What is your definition of success?

I’m responsible for carrying the torch as a fourth-generation business owner, and that’s a responsibility I take very seriously. To me, success is building upon the values that my great grandfather established, and moving our 115 year old business forward. I feel most successful when I spend my working hours doing right by my family’s legacy — and that might come to life through a new project call with a repeat client, taking my daughter to a job site, working with a subcontractor that also worked with my grandfather, bringing my wife and kids to a restaurant opening or getting an unsolicited referral from an architect.

What failures have you had along the way? How have they led you to success?

The potential difficulties associated with transitioning a family business to the next generation — especially the fourth generation — are well-documented. When I was nearing the end of school, our family sought outside counsel to determine the best entry path for me into the business. Philosophically, I was really aligned with the third generation but we all recognized that “you don’t know what you don’t know”. The advice we received was for me to gain some experience outside of the company (and the city) and bring that knowledge back when the time was right. So, I picked up and moved to California to learn about different aspects of the industry. I started at the very bottom and spent a lot of time observing different styles and figuring out what I liked, and what I didn’t. I failed over and over in those early years, and found I didn’t like how those failures were managed. In my family’s business, relationships are everything and often span decades and even generations. But that’s not the case everywhere and I found some businesses value short-term gains over long-term relationships. It taught me a lot about what I didn’t want to do when I returned to our family business, and those learnings have guided my management style to this day.

Are you working on any new or exciting projects now?

I love this question and it’s usually the first one I get at parties. Everyone wants to know what new restaurants are popping up. And we’re always working on something fun- it’s what makes our business so interesting. We just completed two locations for Shake Shack. It’s something that makes us exceptionally proud because the founder, Danny Meyer, is from St. Louis and we had done a restaurant for his father many moons ago. We also were thrilled to build The Arch Café — the first-ever restaurant at the iconic Gateway Arch in St. Louis. Our founder, my great grandfather, opened shop in 1904 near the Arch in downtown St. Louis, so being a small part of the newly expanded Arch grounds was especially meaningful for us. We’re also working on a second, 9,000 square-foot location for Fitz’s Root Beer, a popular St. Louis-based restaurant and bottling company that opened in 1947 and another long-time client. Finally, we just completed a 7,000 square-foot event space for Ces & Judy’s Catering called The Venue at Maison du Lac. They’re a long-time client, and they wanted to expand outside the city to service clients that were asking for a “destination-style” wedding without the hassle of air travel. It’s a gorgeous, contemporary building set on 25 acres of lush countryside.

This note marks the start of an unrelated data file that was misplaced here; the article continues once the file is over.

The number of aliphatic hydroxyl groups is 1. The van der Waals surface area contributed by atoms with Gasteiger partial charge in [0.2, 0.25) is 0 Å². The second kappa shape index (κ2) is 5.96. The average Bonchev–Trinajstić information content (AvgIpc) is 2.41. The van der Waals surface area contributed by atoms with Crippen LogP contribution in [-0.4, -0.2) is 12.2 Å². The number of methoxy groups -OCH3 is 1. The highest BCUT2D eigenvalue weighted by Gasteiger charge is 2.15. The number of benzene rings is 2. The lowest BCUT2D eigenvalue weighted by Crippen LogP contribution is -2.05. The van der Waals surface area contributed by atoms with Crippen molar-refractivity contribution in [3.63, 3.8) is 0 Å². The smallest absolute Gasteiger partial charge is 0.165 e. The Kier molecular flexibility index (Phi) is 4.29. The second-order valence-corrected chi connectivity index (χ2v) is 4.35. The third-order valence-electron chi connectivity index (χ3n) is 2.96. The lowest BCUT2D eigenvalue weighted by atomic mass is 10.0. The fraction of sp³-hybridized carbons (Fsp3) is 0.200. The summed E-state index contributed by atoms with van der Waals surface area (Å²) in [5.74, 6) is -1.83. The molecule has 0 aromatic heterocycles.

What advice do you have for aspiring chefs?

We always tell aspiring chefs to do a whole lot of research before opening their own restaurant. Unfortunately, we’ve seen many well-intentioned chefs fail, and often it’s due to jumping into something too fast. Get experience working for other people — it’s always helpful to know what works and what doesn’t. Surround yourself with advisors in a variety of areas, and choose partners with restaurant experience. The right real estate agent, architect, general contractor, suppliers, vendors and more can make your life easier or harder. Ask around, and choose wisely.

What is the key to creating the perfect dish?